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What Your Favorite Season Says About Your Personality

Your seasonal preference is deeply telling, psychology experts say.

With every trip we make around the sun, we get to experience the changing seasons in all of their glory. And while every time of year has its distinct virtues and flaws, some of us have a clear favorite—and this may be more significant than you think. Psychology experts say that having a penchant for a certain season may run deeper than whether you prefer iced coffee or hot, the beach or skiing. There are deeper explanations for feeling happiest or most aligned with our surroundings at a certain time of year, they say. Wondering what your personal preference for winter, spring, summer, or fall says about you? Read on to learn what your favorite season reveals about your personality and disposition.

RELATED: What Your Favorite Color Says About Your Personality, According to Therapists.

What Your Favorite Season Says About Your Personality


Cheerful multiracial couple in winterwear laughing while girl embracing her boyfriend during snowfall
iStock / shironosov

Cold and often quiet, winter may appeal to those who find comfort in stillness and appreciate the beauty of a tranquil environment, explains Marissa Moore, MA, LPC, a licensed professional counselor, therapist, and mental health writer at Mentalyc.

"The symbolism of winter as a time of rest, hibernation, and renewal can resonate with individuals who seek periods of rejuvenation and inner reflection," she explains. "Winter enthusiasts may also exhibit resilience and adaptability, as they embrace the changes that come with the season."

Veronica Hlivnenko, a certified psychologist and holistic health counselor at InPulse, agrees that since winter brings most activities indoors to the comfort of our homes, winter lovers are more likely to be introverts who appreciate spending time alone or in their most intimate social circles.

"These people are goal-oriented, patiently pursuing their aims step by step. They are also rather conservative, taking their time to overthink and weigh any life changes before accepting them," Hlivnenko says.

RELATED: The 7 Kindest Myers-Briggs Personality Types, Experts Say.


Woman walking in cherry blossoms

As Moore points out, spring represents new beginnings, growth, and the awakening of nature after the winter slumber. Those who favor spring over other seasons may identify with its symbolism of fresh starts and the potential for growth and positive transformations, she says.

"People who love spring might be characterized by optimism, enthusiasm, and a sense of renewal," Moore tells Best Life. "They tend to be open-minded, curious, and adaptable to change. Spring enthusiasts often have a vibrant and energetic approach to life."

Bayu Prihandito, MS, a certified psychology expert, life coach, and the founder of Life Architekture, agrees that those who love spring most are more likely than others to continuously reinvent themselves.

"This season signifies rebirth, which aligns with forward-thinking, hopeful personalities who are always ready for a fresh start," he explains.

RELATED: What Your Favorite Flower Reveals About Your Personality, According to Therapists.


two women talking selfies on the beach
iStock / Robby Fontanesi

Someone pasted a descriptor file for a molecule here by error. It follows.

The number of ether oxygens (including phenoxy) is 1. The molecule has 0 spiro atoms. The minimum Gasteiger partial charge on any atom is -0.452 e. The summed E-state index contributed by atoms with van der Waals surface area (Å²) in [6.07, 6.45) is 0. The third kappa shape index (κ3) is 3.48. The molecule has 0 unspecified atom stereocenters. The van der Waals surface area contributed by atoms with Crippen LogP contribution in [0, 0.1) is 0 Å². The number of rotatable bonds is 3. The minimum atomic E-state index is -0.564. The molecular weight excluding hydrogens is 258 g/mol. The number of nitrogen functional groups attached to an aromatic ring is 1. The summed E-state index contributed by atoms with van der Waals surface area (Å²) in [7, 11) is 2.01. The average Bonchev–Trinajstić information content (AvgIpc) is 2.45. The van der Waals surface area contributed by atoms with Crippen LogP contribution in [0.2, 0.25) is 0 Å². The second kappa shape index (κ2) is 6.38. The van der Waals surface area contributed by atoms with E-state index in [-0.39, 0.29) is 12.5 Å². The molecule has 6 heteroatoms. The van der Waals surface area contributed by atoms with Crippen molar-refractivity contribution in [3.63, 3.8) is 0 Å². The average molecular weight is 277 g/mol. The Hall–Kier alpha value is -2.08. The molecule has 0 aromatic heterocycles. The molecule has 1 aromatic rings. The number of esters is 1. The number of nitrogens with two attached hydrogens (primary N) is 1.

Bringing brighter, warmer, and longer days, summer is associated with positivity and a sunny mood, says Hlivnenko, adding that people who prefer this season are often viewed as optimistic, extroverted, and expressive.

Most people would characterize summer lovers as "easy-going, cheerful, and upbeat companions who strive to be the center of attention," she notes.

Moore agrees that lovers of summer are often outgoing, social, and adventurous and that this may be why they're attracted to summer's sense of freedom. "People drawn to summer may find joy in the vibrant atmosphere, the opportunity to travel, and the chance to connect with others during this lively season," she says.

However, Hlivnenko adds that even those who love summer have their dark days. She says that while they often "look at life through rose-colored glasses, they are more prone to sudden mood shifts."

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Relaxed woman smelling coffee lying on hammock in autumn holidays
Pheelings media/Shutterstock

Finally, fall is known for the stunning colors of falling leaves—a visceral reminder of the cyclical nature of life and the acceptance of change, Moore says.

"People who love fall may appreciate the opportunity for self-reflection and the chance to find beauty in both the fading and emerging aspects of life," she tells Best Life. "They might be introspective, artistic, and value intellectual pursuits. Fall enthusiasts are often mindful of life's impermanence and find beauty in transitions."

Hlivnenko adds that the season may also be associated with a nostalgic and sometimes melancholic temperament. "Such people are quiet contemplators, balancing between the present moment and the memories from the past. They like to collect things, preferring the long-forgotten old to the new," she notes.

"If you enjoy fall rather than feeling autumn blues, seeing the beauty in yellowish and reddish foliage, enjoying the soothing sound of the raindrops, and getting excited about the morning mist, you can be described as a romantic soul, poetic, and sensitive personality striving to creativity and spiritual growth," Hlivnenko adds.

Lauren Gray
Lauren Gray is a New York-based writer, editor, and consultant. Read more
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